An Insider’s Perspective
What needs to change?
“There’s so much more to be done.”
Vicky Waldron says the first step is education.
“I think there’s a lack of understanding. All the employers I speak to, they’re all struggling themselves, they don’t quite know how to manage this issue. I don’t know if the question we should be asking is if the employers are doing enough (to support workers). I think the question is what more can we do to support the employers around how to help the workers… I think there’s more education that needs to be done. I think there needs to be more understanding. It’s going to take all of us moving as a whole to get to the folk that need the help.” – Vicki Waldron, Construction Industry Rehabilitation Plan Executive Director
Waldron and Mullins both say the construction industry generally has a zero tolerance approach when it comes to drug use. They also say the evidence shows that zero tolerance approaches do not work. Mullins points to the current state of affairs as an example. At the Construction Industry Rehabilitation Plan, Waldron uses the Biopsychosocial Model to treat patients. Mullins is a vocal advocate of the industry embracing a mindset more accepting of a harm reduction approach.
Vancouver has historically been one of the world’s most progressive cities when it comes to adopting a harm reduction approach towards drug users. This timeline shows how far the city and province have come.
Jeremy Hunka, of Union Gospel Mission thinks the construction industry could be doing a lot more for its workers.
“From what I’ve gathered from our guests that have worked in the construction industry… they’ve been completely left to their own devices when they find themselves in a time of need.” – Jeremy Hunka, Union Gospel Mission
Hunka was not surprised by that fact that the construction industry is being hit hardest by the opioid crisis. Many of the clients he’s worked with at Union Gospel Mission have histories in construction. He said many former construction workers he’s helped at UGM were “left with nothing” after they were either fired or injured.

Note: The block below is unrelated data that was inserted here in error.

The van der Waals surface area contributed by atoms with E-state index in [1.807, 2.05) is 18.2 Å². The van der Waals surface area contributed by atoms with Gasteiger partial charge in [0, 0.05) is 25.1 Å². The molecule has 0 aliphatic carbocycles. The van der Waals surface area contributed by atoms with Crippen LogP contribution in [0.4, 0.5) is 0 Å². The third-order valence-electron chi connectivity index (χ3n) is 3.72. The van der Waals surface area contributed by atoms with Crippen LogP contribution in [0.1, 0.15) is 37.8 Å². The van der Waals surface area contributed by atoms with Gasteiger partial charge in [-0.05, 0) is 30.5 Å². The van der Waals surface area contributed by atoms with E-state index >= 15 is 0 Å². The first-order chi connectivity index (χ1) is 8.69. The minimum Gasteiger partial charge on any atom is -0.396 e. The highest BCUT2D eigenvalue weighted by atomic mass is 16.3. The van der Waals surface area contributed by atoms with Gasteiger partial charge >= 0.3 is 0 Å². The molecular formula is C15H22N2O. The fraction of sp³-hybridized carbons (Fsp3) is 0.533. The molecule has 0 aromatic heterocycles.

When asked what he thought the industry could be doing to better, Jeremy said the answer begins with compassion.
“I think just treating everyone equally… some of the stories I have heard from former construction workers are quite saddening. I can’t speak for the construction industry precisely but I know that if you start to treat people with care… the change it can have on someone is immense.” – Jeremy Hunka, Union Gospel Mission
Stats Canada reports show it has been three years since the first major spike in overdose deaths across the province. The VPD has since released a plan of action to try to combat the opioid crisis.
“We are seeing the effects of the opioid crisis firsthand in the neighborhoods we serve and feel an ethical obligation to call for change.” – Vancouver Police Department
In 2006 the VPD adopted the “4 pillars” approach to substance abuse. The VPD says this model is based around prevention, harm reduction, enforcement, and treatment. The VPD says the four pillars approach has proven to be successful, but limited implementation and a lack of funding has lead to ” insufficient organized treatment systems.” The VPD calls for similar recommendations to Vicky Waldron: higher levels of education, funding, public awareness, and research.
If you or someone you know is struggling with opioid addiction, reach out to a healthcare provider or addiction clinic near you.